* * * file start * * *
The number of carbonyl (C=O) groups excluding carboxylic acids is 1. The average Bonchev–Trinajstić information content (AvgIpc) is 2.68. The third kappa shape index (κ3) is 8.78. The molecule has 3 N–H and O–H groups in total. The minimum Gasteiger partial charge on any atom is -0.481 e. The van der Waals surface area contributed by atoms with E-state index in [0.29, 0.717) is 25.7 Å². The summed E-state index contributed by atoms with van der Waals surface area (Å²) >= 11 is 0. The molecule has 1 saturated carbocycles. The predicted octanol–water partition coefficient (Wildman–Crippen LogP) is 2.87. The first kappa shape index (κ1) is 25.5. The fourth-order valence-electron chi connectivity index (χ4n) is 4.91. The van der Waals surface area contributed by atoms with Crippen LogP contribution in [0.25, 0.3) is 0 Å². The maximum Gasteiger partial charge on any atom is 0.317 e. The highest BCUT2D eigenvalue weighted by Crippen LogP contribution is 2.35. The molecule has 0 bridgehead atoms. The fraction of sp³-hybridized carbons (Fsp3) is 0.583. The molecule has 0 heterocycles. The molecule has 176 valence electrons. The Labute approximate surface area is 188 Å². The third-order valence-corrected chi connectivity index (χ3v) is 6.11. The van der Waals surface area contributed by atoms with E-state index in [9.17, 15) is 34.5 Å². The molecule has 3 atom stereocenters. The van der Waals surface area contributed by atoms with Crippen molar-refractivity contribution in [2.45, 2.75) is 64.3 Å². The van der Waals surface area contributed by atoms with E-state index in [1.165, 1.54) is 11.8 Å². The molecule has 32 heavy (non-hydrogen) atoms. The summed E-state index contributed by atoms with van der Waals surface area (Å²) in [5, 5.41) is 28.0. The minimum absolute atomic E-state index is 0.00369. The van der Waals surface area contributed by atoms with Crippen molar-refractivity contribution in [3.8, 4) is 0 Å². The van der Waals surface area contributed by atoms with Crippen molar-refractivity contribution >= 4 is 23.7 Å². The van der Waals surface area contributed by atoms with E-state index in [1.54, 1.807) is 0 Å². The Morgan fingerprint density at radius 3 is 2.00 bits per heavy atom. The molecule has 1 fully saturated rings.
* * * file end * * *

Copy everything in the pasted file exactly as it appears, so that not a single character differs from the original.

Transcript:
The number of carbonyl (C=O) groups excluding carboxylic acids is 1. The average Bonchev–Trinajstić information content (AvgIpc) is 2.68. The third kappa shape index (κ3) is 8.78. The molecule has 3 N–H and O–H groups in total. The minimum Gasteiger partial charge on any atom is -0.481 e. The van der Waals surface area contributed by atoms with E-state index in [0.29, 0.717) is 25.7 Å². The summed E-state index contributed by atoms with van der Waals surface area (Å²) >= 11 is 0. The molecule has 1 saturated carbocycles. The predicted octanol–water partition coefficient (Wildman–Crippen LogP) is 2.87. The first kappa shape index (κ1) is 25.5. The fourth-order valence-electron chi connectivity index (χ4n) is 4.91. The van der Waals surface area contributed by atoms with Crippen LogP contribution in [0.25, 0.3) is 0 Å². The maximum Gasteiger partial charge on any atom is 0.317 e. The highest BCUT2D eigenvalue weighted by Crippen LogP contribution is 2.35. The molecule has 0 bridgehead atoms. The fraction of sp³-hybridized carbons (Fsp3) is 0.583. The molecule has 0 heterocycles. The molecule has 176 valence electrons. The Labute approximate surface area is 188 Å². The third-order valence-corrected chi connectivity index (χ3v) is 6.11. The van der Waals surface area contributed by atoms with E-state index in [9.17, 15) is 34.5 Å². The molecule has 3 atom stereocenters. The van der Waals surface area contributed by atoms with Crippen molar-refractivity contribution in [2.45, 2.75) is 64.3 Å². The van der Waals surface area contributed by atoms with E-state index in [1.165, 1.54) is 11.8 Å². The molecule has 32 heavy (non-hydrogen) atoms. The summed E-state index contributed by atoms with van der Waals surface area (Å²) in [5, 5.41) is 28.0. The minimum absolute atomic E-state index is 0.00369. The van der Waals surface area contributed by atoms with Crippen molar-refractivity contribution in [3.8, 4) is 0 Å². The van der Waals surface area contributed by atoms with Crippen molar-refractivity contribution >= 4 is 23.7 Å². The van der Waals surface area contributed by atoms with E-state index in [1.54, 1.807) is 0 Å². The Morgan fingerprint density at radius 3 is 2.00 bits per heavy atom. The molecule has 1 fully saturated rings.